So in the beginning, everybody feels a little bit uncomfortable, and that's no different for me. It's just getting used to the conditions, the flight of the ball, the ball pressure, the altitude, whatever comes with it.

And then the question also was?

Q. Maintaining enough points?
ROGER FEDERER: Points? Yeah, who cares? Who cares if I'm ranked 3, 5, 9? If I feel like I'm 100% fit, then I feel like I have a chance to win the tournament. But if I don't feel that way but I'm ranked 1 or 3 or 5, whatever it may be, I know it's going to be extremely more difficult and sometimes almost impossible, even though I feel like if I'm in a draw, usually I always give myself a chance.

So rankings is not the priority unless it's battling for World No. 1, to be quite honest. But of course it can help that you might not play a certain guy earlier, but at the end of the day, I anyway feel like at one point you've got to beat them probably anyways.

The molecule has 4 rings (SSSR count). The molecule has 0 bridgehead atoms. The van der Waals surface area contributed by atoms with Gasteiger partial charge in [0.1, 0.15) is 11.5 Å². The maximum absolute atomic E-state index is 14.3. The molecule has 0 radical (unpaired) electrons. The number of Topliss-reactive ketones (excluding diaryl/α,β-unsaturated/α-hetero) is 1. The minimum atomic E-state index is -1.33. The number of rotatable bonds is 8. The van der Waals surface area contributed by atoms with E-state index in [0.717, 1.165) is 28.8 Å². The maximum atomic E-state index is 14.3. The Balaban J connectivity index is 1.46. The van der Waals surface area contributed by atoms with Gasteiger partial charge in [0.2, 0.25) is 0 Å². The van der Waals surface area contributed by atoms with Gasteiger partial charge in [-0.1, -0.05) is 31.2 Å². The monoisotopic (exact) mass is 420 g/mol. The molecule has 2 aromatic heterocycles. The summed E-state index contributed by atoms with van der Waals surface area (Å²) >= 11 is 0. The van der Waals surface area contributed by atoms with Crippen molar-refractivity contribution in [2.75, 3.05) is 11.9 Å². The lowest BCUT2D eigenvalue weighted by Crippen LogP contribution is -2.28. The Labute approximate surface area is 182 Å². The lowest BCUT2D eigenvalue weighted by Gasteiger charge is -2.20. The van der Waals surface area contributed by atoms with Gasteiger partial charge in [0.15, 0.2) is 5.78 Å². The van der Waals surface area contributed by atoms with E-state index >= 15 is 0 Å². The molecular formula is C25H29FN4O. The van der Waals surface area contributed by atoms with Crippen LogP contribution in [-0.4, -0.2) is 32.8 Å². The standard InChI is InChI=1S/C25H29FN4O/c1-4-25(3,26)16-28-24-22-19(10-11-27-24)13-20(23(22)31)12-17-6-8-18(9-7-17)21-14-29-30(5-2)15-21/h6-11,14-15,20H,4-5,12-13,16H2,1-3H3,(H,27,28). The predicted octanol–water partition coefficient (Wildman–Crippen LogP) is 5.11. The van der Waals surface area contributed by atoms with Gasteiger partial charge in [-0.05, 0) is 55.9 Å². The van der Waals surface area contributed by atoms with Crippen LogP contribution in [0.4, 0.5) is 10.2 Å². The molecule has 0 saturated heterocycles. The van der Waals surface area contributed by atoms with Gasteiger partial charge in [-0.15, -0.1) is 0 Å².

So it doesn't matter if I play them in the semis, finals, or quarters or fourth round. Not really, actually, at the end of the day.

Q. Given how close you came to beating Novak for that Wimbledon title, what emotional/mental scars did that leave on you? You said it took a couple days to get over it. How much of a bearing could that have on this first meeting on Thursday?
ROGER FEDERER: We'll find out, but I think it's all flushed away from my side. A lot of water has gone under the bridge since then now.

We have played a lot of matches since, and I think we both look back at a great match. I think we both can take away some confidence from the match. Him obviously a lot. Me maybe a tad bit less, but at the end of the day, I don't now -- I wasn't hoping him not to be in my section or in my draw. I didn't hope I was never going to play him again.

Actually, it's good for me to play him again, and maybe that all helps to get a chance to get him back or whatever it is, but at the end of the day, I'm here for the World Tour Finals and not because of the Wimbledon finals.

It's logical to be asked, it's fine, but I'm personally excited to play against Novak on Thursday.